We also don’t need to be restricted to the inputs supported by Phoenix.HTML.Form. For example, if you want to replace the :datetime_select input that ships with Phoenix by a custom datepicker, you can wrap the input creation into an function and pattern match on the inputs you want to customize.

Let’s see how our input functions look like with all the features so far, including support for custom inputs (input validations have been left out):

defmodule YourApp.InputHelpers do
  use Phoenix.HTML

  def input(form, field, opts \\ []) do
    type = opts[:using] || Phoenix.HTML.Form.input_type(form, field)

    wrapper_opts = [class: "form-group #{state_class(form, field)}"]
    label_opts = [class: "control-label"]
    input_opts = [class: "form-control"]

    content_tag :div, wrapper_opts do
      label = label(form, field, humanize(field), label_opts)
      input = input(type, form, field, input_opts)
      error = YourApp.ErrorHelpers.error_tag(form, field)
      [label, input, error || ""]
    end
  end

  defp state_class(form, field) do
    cond do
      # The form was not yet submitted
      !form.source.action -> ""
      form.errors[field] -> "has-error"
      true -> "has-success"
    end
  end

  # Implement clauses below for custom inputs.
  # defp input(:datepicker, form, field, input_opts) do
  #   raise "not yet implemented"
  # end

  defp input(type, form, field, input_opts) do
    apply(Phoenix.HTML.Form, type, [form, field, input_opts])
  end
end

And then, once you implement your own :datepicker, just add to your template:

<%= input f, :date_of_birth, using: :datepicker %>

Since your application owns the code, you will always have control over the inputs types and how they are customized. Luckily Phoenix ships with enough functionality to give us a head start, without compromising our ability to refine our presentation layer later on.

Summing up

This article showed how we can leverage the conveniences exposed in Phoenix.HTML to dynamically build forms using the information we have already specified in our schemas. Although the example above used the User schema, which directly maps to a database table, Ecto 2.0 allows us to use schemas to map to any data source, so the input function can be used for validating search forms, login pages, and so on without changes.

While we have developed projects such as Simple Form to tackle those problems in our Rails projects, with Phoenix we can get really far using the minimal abstractions that ship as part of the framework, allowing us to get most of the functionality while having full control over the generated markup.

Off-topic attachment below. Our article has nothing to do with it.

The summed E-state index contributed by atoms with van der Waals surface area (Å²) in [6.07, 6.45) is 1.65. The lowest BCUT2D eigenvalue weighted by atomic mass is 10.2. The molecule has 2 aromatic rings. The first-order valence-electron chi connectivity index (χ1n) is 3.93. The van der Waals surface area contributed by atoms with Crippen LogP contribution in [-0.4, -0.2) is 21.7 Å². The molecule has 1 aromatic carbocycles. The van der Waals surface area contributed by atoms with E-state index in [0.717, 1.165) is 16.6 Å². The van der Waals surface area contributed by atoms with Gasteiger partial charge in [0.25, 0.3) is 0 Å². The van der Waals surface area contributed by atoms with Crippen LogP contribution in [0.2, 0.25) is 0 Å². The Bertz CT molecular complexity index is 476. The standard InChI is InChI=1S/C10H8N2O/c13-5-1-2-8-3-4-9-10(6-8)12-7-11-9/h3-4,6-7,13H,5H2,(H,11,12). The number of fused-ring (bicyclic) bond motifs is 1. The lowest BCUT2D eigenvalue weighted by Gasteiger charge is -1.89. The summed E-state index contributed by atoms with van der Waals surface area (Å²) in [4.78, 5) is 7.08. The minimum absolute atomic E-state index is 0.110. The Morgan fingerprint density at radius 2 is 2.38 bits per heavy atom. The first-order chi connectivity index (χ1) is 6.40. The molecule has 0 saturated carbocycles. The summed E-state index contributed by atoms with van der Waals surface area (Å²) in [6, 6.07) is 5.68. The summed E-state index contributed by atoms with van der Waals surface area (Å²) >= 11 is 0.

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  • Michael Schaarschmidt

    Nice post, very helpful!

    When try all examples to the end I get finally “function Phoenix.HTML.Form.datepicker/3 is undefined or private” 🙁

    In the last example starting with “defmodule YourApp.InputHelpers do” there is the line “error = Demo.ErrorHelpers.error_tag(form, field)” which may be “error = YourApp.ErrorHelpers.error_tag(form, field)” according to the name convention of the posting.

  • > When try all examples to the end I get finally “function Phoenix.HTML.Form.datepicker/3 is undefined or private”

    Yes, the datepicker needs to be implemented by hand. I will make it clearer.

    > Demo.ErrorHelpers.error_tag(form, field)

    Oops! Thank you!

  • Dmitry Belyaev

    Why not to return a function to create input control instead of
    type = Phoenix.HTML.Form.input_type(form, field)
    apply(Phoenix.HTML.Form, type, [form, field])

    Like
    input_creator = Phoenix.HTML.Form.input_creator(form, field)
    input_creator.(form, field)

  • Keith Salisbury

    Beautiful, thanks José!

  • Whoa, implementing the core functionality of Simple Form for Phoenix in a single blog post! 😍

    Great post!

  • Yes, man. This is all about computers…. computers! They’re everywhere….

  • Andrew Phillipo

    The link “Ecto 2.0 allows us to use schemas to map to any data source” should link here rather than 404: http://blog.plataformatec.com.br/2016/05/ectos-insert_all-and-schemaless-queries/

  • Thanks, fixed.

  • Thanks Jose! Great post.